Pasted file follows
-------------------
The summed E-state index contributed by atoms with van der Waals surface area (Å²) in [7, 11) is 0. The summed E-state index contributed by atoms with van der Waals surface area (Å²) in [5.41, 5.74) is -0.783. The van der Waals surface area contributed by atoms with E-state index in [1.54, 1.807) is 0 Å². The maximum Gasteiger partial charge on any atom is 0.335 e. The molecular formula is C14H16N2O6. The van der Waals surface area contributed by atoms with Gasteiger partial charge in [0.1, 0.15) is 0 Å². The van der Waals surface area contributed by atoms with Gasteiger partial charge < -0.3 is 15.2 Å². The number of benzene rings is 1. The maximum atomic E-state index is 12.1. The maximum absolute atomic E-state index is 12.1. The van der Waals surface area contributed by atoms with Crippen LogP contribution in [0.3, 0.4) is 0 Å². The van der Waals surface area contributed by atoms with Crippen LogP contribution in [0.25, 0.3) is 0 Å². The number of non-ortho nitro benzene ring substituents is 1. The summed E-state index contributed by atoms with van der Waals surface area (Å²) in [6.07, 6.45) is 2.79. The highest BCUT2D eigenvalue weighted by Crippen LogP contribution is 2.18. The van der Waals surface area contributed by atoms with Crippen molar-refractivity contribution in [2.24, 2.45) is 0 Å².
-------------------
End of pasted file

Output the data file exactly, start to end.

The summed E-state index contributed by atoms with van der Waals surface area (Å²) in [7, 11) is 0. The summed E-state index contributed by atoms with van der Waals surface area (Å²) in [5.41, 5.74) is -0.783. The van der Waals surface area contributed by atoms with E-state index in [1.54, 1.807) is 0 Å². The maximum Gasteiger partial charge on any atom is 0.335 e. The molecular formula is C14H16N2O6. The van der Waals surface area contributed by atoms with Gasteiger partial charge in [0.1, 0.15) is 0 Å². The van der Waals surface area contributed by atoms with Gasteiger partial charge < -0.3 is 15.2 Å². The number of benzene rings is 1. The maximum atomic E-state index is 12.1. The maximum absolute atomic E-state index is 12.1. The van der Waals surface area contributed by atoms with Crippen LogP contribution in [0.3, 0.4) is 0 Å². The van der Waals surface area contributed by atoms with Crippen LogP contribution in [0.25, 0.3) is 0 Å². The number of non-ortho nitro benzene ring substituents is 1. The summed E-state index contributed by atoms with van der Waals surface area (Å²) in [6.07, 6.45) is 2.79. The highest BCUT2D eigenvalue weighted by Crippen LogP contribution is 2.18. The van der Waals surface area contributed by atoms with Crippen molar-refractivity contribution in [2.24, 2.45) is 0 Å².